A Few Questions About ASTs

Question #1: Does a double-wall tank need secondary containment?
Answer:  According to the US EPA, a double-wall tank will provide secondary containment when certain equipment is installed. Please see this EPA Memo

 

Question #2: How do Fireguard and Flameshield Tanks differ?

Answer: For a good comparison of these tanks, please read this article published in Tank Talk, in May 1999. Further, an explanation about Flameshield as it relates to various editions of the Model Fire Codes can be found here.

 

Question #3:  What is the R-Value of the insulation used in Fireguard Tanks?

Answer: In an experiment conducted to find the insulating value of Fireguard concrete insulation, the thermal resistance of the insulation was found to be 0.7 (hr-°F-sq.ft.)/(Btu-in.). This is compared to the thermal resistance of fiberglass insulation that is used in your house of 4 (hr-°F-sq.ft.)/(Btu-in.).

Thermal resistance is defined as "a quantity expressing the ability of a substance to prevent a heat transfer; equal to the temperature difference across the surfaces of the body divided by the rate of heat transfer."

This means that 3 inches of Fireguard insulation will have an R-value of 2.1 (hr-°F-sq. ft.)/(Btu).  This is calculated as 0.7 x 3. The R-value of 3 inches of fiberglass insulation is 12 (hr-°F-sq. ft.)/(Btu) and the R-value of mineral wool insulation is nearly the same as fiberglass.

 

Question #4:  Does Fireguard meet the California Air Resorces Board (CARB) requirements?

Answer:  STI/SPFA licensed Fireguard® Tank passed the Standing Loss Control portion of the new CARB EVR (enhanced vapor recovery) certification requirement on October 3, 2008 as announced in this press release. The CARB Executive Order for new installations is found here and for existing installations is found here.

CARB has provided this advisory with an explanation of the EVR requirements.

 

Question #5: What are the set-back distances required by the fire codes for aboveground tanks?

Answer:  Each local jurisdiction has its own fire code requirements.  However, most jurisdictions reference one of the Model Fire Codes.  Charts showing the set-back requirements for aboveground tanks used for motor vehicle dispensing per the most recent fire codes revision cycle can be found here.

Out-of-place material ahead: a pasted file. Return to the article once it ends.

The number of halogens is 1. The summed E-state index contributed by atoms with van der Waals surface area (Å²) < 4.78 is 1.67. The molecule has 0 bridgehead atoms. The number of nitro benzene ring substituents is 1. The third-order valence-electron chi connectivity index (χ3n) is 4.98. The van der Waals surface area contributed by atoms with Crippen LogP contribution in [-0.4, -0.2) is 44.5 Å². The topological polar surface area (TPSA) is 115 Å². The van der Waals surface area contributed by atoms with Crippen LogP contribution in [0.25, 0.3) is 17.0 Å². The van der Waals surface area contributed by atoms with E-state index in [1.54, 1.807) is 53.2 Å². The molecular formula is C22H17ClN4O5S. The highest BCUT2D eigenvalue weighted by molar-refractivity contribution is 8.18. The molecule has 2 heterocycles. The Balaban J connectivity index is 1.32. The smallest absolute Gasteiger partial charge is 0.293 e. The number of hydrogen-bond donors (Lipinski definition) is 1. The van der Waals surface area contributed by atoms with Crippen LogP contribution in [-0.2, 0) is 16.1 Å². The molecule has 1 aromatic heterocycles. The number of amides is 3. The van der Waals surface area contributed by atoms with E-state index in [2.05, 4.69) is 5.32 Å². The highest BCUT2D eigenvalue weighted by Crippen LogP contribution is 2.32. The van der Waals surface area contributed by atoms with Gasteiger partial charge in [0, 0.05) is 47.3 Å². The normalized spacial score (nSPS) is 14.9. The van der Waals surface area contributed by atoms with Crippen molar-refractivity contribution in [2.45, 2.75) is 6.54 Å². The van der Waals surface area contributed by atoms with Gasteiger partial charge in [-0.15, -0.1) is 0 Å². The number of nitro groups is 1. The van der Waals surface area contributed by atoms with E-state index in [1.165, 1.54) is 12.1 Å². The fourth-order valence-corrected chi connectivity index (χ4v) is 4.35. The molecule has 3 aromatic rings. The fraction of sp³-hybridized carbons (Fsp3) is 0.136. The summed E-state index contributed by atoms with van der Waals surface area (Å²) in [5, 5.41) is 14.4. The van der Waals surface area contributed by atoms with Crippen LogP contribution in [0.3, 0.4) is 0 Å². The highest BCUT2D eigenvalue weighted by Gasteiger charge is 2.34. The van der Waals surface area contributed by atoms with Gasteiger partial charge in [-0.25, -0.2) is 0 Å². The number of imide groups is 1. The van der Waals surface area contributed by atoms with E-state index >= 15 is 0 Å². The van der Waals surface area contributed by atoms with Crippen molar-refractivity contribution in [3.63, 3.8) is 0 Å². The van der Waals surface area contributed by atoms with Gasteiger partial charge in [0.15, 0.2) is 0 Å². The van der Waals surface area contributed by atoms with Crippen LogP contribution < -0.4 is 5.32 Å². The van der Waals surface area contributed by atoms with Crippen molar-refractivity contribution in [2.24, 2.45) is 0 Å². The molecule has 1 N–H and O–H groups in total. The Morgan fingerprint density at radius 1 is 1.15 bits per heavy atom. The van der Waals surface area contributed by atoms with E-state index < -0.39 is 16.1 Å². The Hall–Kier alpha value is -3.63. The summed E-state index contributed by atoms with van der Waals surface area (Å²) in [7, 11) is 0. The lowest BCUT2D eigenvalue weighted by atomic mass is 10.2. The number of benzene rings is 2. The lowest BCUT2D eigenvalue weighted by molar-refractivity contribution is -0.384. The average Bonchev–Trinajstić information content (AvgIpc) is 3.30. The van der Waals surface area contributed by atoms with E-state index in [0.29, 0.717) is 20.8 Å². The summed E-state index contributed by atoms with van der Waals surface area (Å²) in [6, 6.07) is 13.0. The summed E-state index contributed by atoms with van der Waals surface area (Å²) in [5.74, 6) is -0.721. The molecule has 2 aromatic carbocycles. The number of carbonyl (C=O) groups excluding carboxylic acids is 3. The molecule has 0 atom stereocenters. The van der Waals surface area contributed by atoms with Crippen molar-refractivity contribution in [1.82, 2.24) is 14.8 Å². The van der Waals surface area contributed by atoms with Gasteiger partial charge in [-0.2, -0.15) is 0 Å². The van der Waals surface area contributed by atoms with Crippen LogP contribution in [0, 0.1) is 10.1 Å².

Question #6:  Does Fireguard comply with UL 2085?

Answer:  Here is the UL Certificate of Compliance issued in 1998 and here is the UL Certificate of Compliance issued in 2007.  The 1998 Certificate refers to the current fire codes at that time and the 2007 certicate references the updated fire codes. In addition, here is an explanation of the performance tests required by UL 2085.

 

Question #7: Why are there so many different fire tests for tanks?

Answer:  There are only a handful of Nationally Recognized Test Laboratories here in the US, with both UL and SwRI being among them.  They are the only two test labs that both test and List storage tanks - UL and SwRI.  As for the test standards, all three (SwRI 97-04, UL 2080 and UL 2085) have the exact same requirements for the fire test itself.  The test is a 2000 degree furnace test for two hours (along with other aspects of the test spelled out in detail).  What varies is the pass/fail criteria for each of these tests.  When NFPA first developed a definition for a fire resistant tank, they believed that at the end of the test, the tank simply needed to serve its basic function.  They felt it was critical that the tank continued holding its product, that the supports continued to support the tank and that the emergency vent continued to operate.  To meet this criteria it was not necessary for the interior of the tank to remain below a specified temperature.  UFC took a much different approach which is what the Fireguard tank is based on.  UL 2080 was developed by UL alone based on their own criteria.

 

Question #8: What are the requirements for venting and emergency venting for tanks?

Answer: Tank venting is a complex subject that relies on the expertise of tank and vent manufacturers, testing laboratories, mechanical engineers who may be charged with designing vent piping extensions, product specialists who must be familiar with the properties of stored liquids, and the local authority having jurisdiction who is charged with interpretation and enforcement of code requirements. Accordingly, the answers offered in this article was written by Jeff Shapiro, PE and FSFPE of International Code Consultants answers some of these questions.  The answers are general in nature and should not be used in the absence of qualified experts responsible for overseeing the design and installation of tank vents.

Question #9:  Will a Fireguard tank meet the furnace test requirements for a Protected Tank if the test is extended from 2 hours to 4 hours?
Answer:  
During the furnace test performed by UL at their facility for the Performance Testing required by UL 2085 for Protected Tanks, the test duration was extended from 2 hours to 4 hours.  See this letter from UL regarding this testing.  Note that this data refers to tanks with 6 inches of insulation (rather than 3 inches).